Two cities, Dallas and Fort Worth, account for a quarter of the state’s reported bias-motivated incidents


Chuck Smith

DAVID TAFFET | Staff Writer

Hate crimes in Texas are under-reported.

To take the data at face value, someone is four times as likely to be a hate crime victim in Dallas than in

Houston or Austin, using statistics released by the Texas Department of Public Safety.

“We know we have an under-reporting crisis,” Equality Texas Executive Director Chuck Smith said.

He’s served on the Travis County Hate Crimes Task Force for several years.

“Some jurisdictions have no interest in reporting,” he said.

He said a number of hate crimes go unreported in jails. When they’re investigated, those incidents are often counted as gang-related but may be racially motivated or may be targeting someone based on sexual orientation.

Around the state, Smith said one of the problems is training. Texas’ James L. Byrd Hate Crime law — signed in 2001 and lists “sexual preference” in its protections — requires police departments to be trained in investigating hate crimes. That would be a responsibility of the Attorney General’s office, but hate crimes are nowhere to be found on that department’s website and no training or training material is provided by the state.

Some training is being done on local levels and Smith cites success with the Austin and University of Texas police departments.

Earlier this month, the FBI released its 2012 hate crime statistics. Texas figures were missing because the state missed the publication deadline. However, the Texas Department of Public Safety lists crime stats on its website. Those will be included in final FBI figures that will be released in January.

According to DPS, 170 hate crimes took place statewide in 2012. Of those, Dallas reported 30 and Fort Worth reported 14. Houston — with twice the population of Dallas — reported one less than Fort Worth.

According to the FBI, 6,718 bias motivated crimes were committed across the country in 2012. Race accounted for almost half of those incidents. Sexual orientation was the next most commonly cited bias accounting for one in five offenses.

In Texas, sexual orientation accounted for a third of all hate crimes reported. Dallas figures match the state stats. Ten of 30 hate crimes in Dallas were based on sexual orientation. Five were religious, seven racial and eight ethnic, which includes crimes against Hispanics.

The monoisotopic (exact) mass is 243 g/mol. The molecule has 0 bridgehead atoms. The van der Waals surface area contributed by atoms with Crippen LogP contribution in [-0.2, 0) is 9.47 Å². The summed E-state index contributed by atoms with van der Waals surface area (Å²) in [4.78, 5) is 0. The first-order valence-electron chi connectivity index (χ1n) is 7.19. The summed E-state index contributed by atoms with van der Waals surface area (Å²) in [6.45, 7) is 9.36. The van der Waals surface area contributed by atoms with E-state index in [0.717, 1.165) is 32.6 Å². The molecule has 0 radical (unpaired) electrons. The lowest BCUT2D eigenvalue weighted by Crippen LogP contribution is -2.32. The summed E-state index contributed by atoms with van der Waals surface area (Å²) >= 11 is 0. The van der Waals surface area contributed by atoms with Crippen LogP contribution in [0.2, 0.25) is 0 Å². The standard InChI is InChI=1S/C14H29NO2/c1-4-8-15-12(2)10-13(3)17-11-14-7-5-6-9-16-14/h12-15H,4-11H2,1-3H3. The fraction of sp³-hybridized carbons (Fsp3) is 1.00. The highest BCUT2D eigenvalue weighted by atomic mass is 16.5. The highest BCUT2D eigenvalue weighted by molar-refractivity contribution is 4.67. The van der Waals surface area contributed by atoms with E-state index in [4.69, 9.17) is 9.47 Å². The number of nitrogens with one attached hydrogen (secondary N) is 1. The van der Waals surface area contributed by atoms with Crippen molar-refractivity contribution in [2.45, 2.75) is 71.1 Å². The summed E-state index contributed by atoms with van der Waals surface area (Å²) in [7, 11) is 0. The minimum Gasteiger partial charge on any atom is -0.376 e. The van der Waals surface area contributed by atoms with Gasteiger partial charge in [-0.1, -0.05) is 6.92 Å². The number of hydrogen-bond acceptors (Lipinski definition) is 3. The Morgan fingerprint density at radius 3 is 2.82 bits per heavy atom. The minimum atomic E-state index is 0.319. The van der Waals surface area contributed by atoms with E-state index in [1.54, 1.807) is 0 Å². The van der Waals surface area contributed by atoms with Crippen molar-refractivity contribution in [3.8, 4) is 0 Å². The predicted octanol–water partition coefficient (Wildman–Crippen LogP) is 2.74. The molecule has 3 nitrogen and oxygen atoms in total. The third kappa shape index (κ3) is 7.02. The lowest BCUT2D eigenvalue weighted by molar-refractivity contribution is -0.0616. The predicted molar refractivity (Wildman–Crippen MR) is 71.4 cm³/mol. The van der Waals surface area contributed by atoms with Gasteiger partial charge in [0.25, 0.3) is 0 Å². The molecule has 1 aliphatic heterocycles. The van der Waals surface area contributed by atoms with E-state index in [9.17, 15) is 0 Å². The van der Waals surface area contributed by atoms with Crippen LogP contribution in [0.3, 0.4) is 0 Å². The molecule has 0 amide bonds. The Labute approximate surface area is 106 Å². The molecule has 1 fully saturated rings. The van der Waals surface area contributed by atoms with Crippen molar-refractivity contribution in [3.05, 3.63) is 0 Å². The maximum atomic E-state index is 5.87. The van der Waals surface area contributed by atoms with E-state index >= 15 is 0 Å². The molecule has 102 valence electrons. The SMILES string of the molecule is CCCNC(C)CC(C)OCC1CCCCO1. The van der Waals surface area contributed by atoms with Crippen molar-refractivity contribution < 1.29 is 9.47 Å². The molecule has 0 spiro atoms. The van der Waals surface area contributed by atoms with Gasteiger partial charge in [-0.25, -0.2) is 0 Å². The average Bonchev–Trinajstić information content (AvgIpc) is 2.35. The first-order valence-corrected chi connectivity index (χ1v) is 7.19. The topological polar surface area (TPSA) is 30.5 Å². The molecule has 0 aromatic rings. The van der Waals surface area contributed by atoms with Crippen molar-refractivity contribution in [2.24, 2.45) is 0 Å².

Of the 1,318 reported bias-motivated offenses based on sexual orientation across the country, 26 were anti-heterosexual. The rest targeted gays, lesbians or bisexuals. Anti-trans violence is not included in these numbers.

Comparing the number of hate crimes reported in Texas to other large states, someone is six times as likely to be a hate crime victim in New York than in Texas. New York is the state closest in population to Texas.

Resource Center spokesman Rafael McDonnell had a different take on why hate crimes are under-reported in Texas. He said people in a state like Texas might be more afraid to report a hate crime here than elsewhere.

“There’s a general distrust of how a police department will treat a hate crime report,” he said.

That may be based on stereotypes and other incorrect information, he said, but many people wonder how seriously a department will take their complaint.

Dallas police LGBT liaison Detective Laura Martin reports hate crimes for the city of Dallas.

She said she was “fairly comfortable” with the numbers she reported. Per capita, the numbers are comparable to other medium and large cities around the country.

“It’s a fair representation compared to other cities,” she said.

She said Dallas police receive extensive training on hate crimes both as rookies and as veterans on the force.

Before including an incident on the city’s hate crime report, she said she reviews it with two other officers, since motive is sometimes subjective.

She said collecting the data helps the department look at patterns and trends and determine how personnel should be deployed.

While hate crimes may be under-reported, she said most victims of crimes in her report are forthcoming with information and volunteer that they believe they were targeted because they are part of a protected category.

She said it wasn’t uncommon for the suspect in a case to repeat the slurs or admit why they targeted an individual.

“Suspects are often loud and proud, too,” she said. “They think they’re somehow furthering their cause.”

This article appeared in the Dallas Voice print edition December 13, 2013.